U.K.’s ‘Boring’ Politics Still Hold Plenty of Risks for Boris Johnson
(Bloomberg) -- After a year of late-night knife-edge votes that saw the pound whipsaw and Theresa May hounded out of office, the House of Commons passed a Brexit deal without a hint of excitement on Thursday -- and no one doubts the U.K. will leave the European Union at the end of January.
It’s a strange sensation for those used to every vote being a trauma. While May avoided calling any votes at all for more than a month because her government was so stuck, they’ve been coming thick and fast since Prime Minister Boris Johnson decisively won the December general election.
For Conservatives, who sometimes seemed bemused the lack of a majority should prevent the government doing what it wanted, it’s a welcome return to the ways things are supposed to work. But the uncertainties of Brexit and the experience of former premier Margaret Thatcher, whose name was cheered by Tory lawmakers on Wednesday, suggest they have no room to be complacent.
The U.K.’s parties are coming to terms with the realignment of politics since the 2016 EU referendum and Johnson’s majority in Parliament -- won on a promise to swiftly leave the bloc and increase spending on public services -- solves one Brexit problem, not all of them.
“Parliamentary politics is boring,” said Anand Menon, professor of politics at King’s College London. “But wider politics isn’t. We have the governing party and possibly the opposition party undergoing revolutions. What are the Conservatives for? Are they a small-state party, or a tax-and-spend party?”
There are also immediate practical issues outside Parliament. For a start, there are further negotiations to be conducted with the EU, with Johnson insisting a deal must be struck by the end of the year.
On election night, one leading Brexit supporter, Mark Francois, was asked by the BBC about the possibility the EU would demand Britain followed its rules in return for a comprehensive trade deal. He was dismissive: “They can demand what they want. The British people have emphatically rejected that tonight.”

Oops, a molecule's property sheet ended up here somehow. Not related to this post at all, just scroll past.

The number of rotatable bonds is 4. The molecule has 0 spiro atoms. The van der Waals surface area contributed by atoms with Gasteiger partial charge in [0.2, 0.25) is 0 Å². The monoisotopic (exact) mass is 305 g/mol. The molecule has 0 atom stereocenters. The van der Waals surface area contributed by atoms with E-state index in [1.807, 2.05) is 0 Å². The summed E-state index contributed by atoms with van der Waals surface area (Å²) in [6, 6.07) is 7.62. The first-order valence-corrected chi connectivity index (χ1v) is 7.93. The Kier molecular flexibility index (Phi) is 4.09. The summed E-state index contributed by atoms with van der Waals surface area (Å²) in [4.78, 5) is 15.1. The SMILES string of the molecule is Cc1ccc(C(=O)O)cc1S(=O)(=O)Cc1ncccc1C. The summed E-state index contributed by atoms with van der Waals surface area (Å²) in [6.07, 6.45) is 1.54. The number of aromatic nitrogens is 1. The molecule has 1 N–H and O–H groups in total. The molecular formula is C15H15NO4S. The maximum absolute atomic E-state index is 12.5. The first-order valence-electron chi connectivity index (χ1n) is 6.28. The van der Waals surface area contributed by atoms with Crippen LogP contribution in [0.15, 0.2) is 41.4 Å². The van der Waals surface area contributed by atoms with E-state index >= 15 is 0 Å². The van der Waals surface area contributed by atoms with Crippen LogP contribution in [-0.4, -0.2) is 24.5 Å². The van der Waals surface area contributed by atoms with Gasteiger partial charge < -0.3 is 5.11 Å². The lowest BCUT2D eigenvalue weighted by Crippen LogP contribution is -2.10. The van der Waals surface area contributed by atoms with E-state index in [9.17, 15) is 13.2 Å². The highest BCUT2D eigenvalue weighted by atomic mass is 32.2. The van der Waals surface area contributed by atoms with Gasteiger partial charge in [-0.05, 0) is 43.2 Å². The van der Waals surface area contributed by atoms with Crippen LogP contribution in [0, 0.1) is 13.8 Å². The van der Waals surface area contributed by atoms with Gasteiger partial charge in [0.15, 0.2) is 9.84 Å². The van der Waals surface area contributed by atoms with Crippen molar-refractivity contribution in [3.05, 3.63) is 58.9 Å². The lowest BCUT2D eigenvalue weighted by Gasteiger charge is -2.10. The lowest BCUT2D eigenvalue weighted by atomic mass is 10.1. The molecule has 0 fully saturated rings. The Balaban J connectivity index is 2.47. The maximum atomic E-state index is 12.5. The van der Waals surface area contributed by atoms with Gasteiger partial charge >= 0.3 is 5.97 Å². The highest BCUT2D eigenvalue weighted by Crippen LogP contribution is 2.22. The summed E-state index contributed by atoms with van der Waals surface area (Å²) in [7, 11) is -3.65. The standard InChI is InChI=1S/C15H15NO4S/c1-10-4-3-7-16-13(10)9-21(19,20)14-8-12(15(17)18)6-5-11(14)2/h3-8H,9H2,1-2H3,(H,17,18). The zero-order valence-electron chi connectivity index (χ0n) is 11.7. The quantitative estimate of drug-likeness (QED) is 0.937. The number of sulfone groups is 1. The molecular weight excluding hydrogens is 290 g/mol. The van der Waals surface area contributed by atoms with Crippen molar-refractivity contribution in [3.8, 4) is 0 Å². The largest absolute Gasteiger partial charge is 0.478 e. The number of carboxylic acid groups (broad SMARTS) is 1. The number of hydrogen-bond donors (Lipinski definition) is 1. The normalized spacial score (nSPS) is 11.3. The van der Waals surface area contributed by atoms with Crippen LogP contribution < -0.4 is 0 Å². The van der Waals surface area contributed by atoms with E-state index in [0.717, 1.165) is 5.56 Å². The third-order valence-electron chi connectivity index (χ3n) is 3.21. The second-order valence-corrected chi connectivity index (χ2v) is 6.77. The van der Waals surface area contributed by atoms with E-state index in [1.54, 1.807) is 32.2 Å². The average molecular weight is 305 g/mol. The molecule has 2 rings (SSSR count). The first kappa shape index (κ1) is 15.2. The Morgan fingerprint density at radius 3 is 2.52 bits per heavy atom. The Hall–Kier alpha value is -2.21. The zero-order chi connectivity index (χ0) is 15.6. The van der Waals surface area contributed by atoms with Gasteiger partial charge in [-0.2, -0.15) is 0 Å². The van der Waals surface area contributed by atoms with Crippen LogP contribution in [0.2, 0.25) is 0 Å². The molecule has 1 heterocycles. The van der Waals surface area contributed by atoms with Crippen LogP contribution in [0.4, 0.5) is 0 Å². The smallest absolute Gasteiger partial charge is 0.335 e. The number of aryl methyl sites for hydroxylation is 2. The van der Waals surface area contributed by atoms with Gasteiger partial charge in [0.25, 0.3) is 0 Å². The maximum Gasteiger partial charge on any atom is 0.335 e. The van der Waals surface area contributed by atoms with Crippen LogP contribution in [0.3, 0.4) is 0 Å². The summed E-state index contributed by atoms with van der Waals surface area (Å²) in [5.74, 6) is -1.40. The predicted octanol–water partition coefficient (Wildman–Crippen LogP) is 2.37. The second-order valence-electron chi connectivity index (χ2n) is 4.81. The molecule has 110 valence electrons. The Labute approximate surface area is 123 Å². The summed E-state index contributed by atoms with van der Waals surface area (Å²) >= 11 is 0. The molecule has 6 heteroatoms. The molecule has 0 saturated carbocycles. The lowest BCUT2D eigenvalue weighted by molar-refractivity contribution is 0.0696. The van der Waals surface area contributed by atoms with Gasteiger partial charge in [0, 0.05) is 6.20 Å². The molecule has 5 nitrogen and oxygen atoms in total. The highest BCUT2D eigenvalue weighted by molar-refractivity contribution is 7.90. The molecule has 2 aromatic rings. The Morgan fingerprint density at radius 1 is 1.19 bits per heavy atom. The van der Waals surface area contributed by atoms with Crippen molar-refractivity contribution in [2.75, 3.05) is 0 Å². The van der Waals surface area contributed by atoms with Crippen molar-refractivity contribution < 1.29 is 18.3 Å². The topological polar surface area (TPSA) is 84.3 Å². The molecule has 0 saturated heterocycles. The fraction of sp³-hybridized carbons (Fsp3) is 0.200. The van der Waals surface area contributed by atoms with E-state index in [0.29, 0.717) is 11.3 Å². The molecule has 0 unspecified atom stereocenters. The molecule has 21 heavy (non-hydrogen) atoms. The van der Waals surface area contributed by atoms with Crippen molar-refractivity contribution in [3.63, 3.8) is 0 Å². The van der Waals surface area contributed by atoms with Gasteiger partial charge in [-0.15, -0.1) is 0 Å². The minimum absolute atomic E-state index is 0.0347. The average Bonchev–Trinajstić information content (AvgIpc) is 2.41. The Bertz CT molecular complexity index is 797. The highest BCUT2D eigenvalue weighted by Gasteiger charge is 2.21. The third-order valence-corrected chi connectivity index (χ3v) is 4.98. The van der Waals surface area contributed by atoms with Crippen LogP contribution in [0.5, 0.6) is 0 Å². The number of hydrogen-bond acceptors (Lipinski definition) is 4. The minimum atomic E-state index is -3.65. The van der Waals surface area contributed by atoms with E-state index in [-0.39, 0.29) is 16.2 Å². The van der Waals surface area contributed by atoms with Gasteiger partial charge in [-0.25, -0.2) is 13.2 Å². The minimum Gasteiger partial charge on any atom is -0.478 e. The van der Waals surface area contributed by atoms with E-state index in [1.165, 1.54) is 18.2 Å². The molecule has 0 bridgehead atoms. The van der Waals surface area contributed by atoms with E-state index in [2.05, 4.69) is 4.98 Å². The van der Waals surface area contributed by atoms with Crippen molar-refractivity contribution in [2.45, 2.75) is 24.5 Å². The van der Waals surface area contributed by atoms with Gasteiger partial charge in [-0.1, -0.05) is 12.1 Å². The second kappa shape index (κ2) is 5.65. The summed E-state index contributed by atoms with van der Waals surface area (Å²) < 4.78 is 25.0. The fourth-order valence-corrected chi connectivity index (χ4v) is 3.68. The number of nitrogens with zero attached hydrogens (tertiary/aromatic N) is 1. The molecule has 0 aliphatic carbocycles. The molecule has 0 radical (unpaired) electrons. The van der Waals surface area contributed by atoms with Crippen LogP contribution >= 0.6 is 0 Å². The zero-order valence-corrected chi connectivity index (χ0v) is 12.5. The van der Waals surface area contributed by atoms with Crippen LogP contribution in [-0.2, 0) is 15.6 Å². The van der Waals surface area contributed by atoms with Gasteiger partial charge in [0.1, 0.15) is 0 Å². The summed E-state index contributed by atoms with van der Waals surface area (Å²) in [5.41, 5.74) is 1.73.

Johnson’s victory certainly strengthens his hand, in the sense that the EU will no longer be looking over the prime minister’s shoulder to try to work out if Parliament is going to agree. But Francois’s suggestion that the bloc will have to change its negotiating position because British voters didn’t like it may be over-optimistic.
What the majority gives Johnson is not just the strength to hold his position, but the strength to retreat. Trade experts say it’s possible for him to achieve his stated goal of getting a trade agreement with the EU this year, so long as his ambitions are limited and he’s willing to make concessions.
May, lacking a majority, was hampered in her negotiations by the knowledge that to give any ground at all would outrage her party, and she couldn’t afford a single rebel voting against her.
Johnson, with his 80-seat majority, can afford a lot of rebels.
And he has achieved more than that: Just before the election, he convinced the most die-hard anti-EU MPs in his party they must accept his Brexit compromise or risk losing the prize altogether. The self-described “Spartans” of the European Research Group, who had trumpeted their refusal to surrender, are now bound into his project, committed to arguing that the Johnson Brexit compromise is no compromise at all.
That means the coming months are unlikely to feature the drama and upheaval that characterized parliamentary life in 2019. The prime minister can make concessions and then, as he did with last year’s Brexit deal, avoid getting into the details of what he’s agreed.
But just because Parliament has signed something off, it doesn’t mean a government’s problems are over. Often, it means they’re just beginning.
While Johnson wants to “get Brexit done“ and move the national conversation on -- his officials even say the word “Brexit” won’t pass their lips after Jan. 31 -- this strategy is based on a bet that the negative warnings about leaving the EU prove to be unfounded.
If the erection of trade barriers between the U.K. and its closest neighbors do turn out to have an impact, the government will find the conversation keeps getting dragged back to Brexit.
And a parliamentary majority only makes politics predictable up to a point. Johnson’s is the largest won by a Conservative since Thatcher in 1987 -- but hers contributed to her downfall.
Using her superiority in the House of Commons, she pushed through a change to how people paid for local services, introducing what became known as the “poll tax.” It sparked riots, and, just three years after that landslide win, she was ousted by the same MPs who had backed her plan.
“Even when governments have big majorities, they can start to fall apart quite quickly under the pressure of events,” Menon at King’s College said.
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